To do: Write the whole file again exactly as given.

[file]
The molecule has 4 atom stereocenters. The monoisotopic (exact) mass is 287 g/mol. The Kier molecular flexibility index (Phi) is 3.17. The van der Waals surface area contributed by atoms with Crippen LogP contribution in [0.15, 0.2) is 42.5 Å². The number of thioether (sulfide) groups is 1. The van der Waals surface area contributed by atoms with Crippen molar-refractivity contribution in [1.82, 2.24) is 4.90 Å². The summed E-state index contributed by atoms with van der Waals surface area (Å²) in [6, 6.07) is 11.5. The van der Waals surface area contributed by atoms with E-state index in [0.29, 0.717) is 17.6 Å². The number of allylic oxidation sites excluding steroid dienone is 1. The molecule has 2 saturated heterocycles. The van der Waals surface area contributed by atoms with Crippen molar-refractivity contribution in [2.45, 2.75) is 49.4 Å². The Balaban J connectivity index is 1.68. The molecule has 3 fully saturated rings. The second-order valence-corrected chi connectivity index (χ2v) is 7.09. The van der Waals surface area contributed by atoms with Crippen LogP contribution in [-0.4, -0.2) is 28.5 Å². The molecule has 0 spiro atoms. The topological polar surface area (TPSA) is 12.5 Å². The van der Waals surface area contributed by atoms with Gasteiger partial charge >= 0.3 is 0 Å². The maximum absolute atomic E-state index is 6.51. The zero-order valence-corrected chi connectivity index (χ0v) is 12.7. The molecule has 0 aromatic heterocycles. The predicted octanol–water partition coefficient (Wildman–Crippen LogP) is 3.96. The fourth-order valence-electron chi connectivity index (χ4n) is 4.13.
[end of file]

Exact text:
The molecule has 4 atom stereocenters. The monoisotopic (exact) mass is 287 g/mol. The Kier molecular flexibility index (Phi) is 3.17. The van der Waals surface area contributed by atoms with Crippen LogP contribution in [0.15, 0.2) is 42.5 Å². The number of thioether (sulfide) groups is 1. The van der Waals surface area contributed by atoms with Crippen molar-refractivity contribution in [1.82, 2.24) is 4.90 Å². The summed E-state index contributed by atoms with van der Waals surface area (Å²) in [6, 6.07) is 11.5. The van der Waals surface area contributed by atoms with E-state index in [0.29, 0.717) is 17.6 Å². The number of allylic oxidation sites excluding steroid dienone is 1. The molecule has 2 saturated heterocycles. The van der Waals surface area contributed by atoms with Crippen molar-refractivity contribution in [2.45, 2.75) is 49.4 Å². The Balaban J connectivity index is 1.68. The molecule has 3 fully saturated rings. The second-order valence-corrected chi connectivity index (χ2v) is 7.09. The van der Waals surface area contributed by atoms with Crippen LogP contribution in [-0.4, -0.2) is 28.5 Å². The molecule has 0 spiro atoms. The topological polar surface area (TPSA) is 12.5 Å². The van der Waals surface area contributed by atoms with Gasteiger partial charge >= 0.3 is 0 Å². The maximum absolute atomic E-state index is 6.51. The zero-order valence-corrected chi connectivity index (χ0v) is 12.7. The molecule has 0 aromatic heterocycles. The predicted octanol–water partition coefficient (Wildman–Crippen LogP) is 3.96. The fourth-order valence-electron chi connectivity index (χ4n) is 4.13.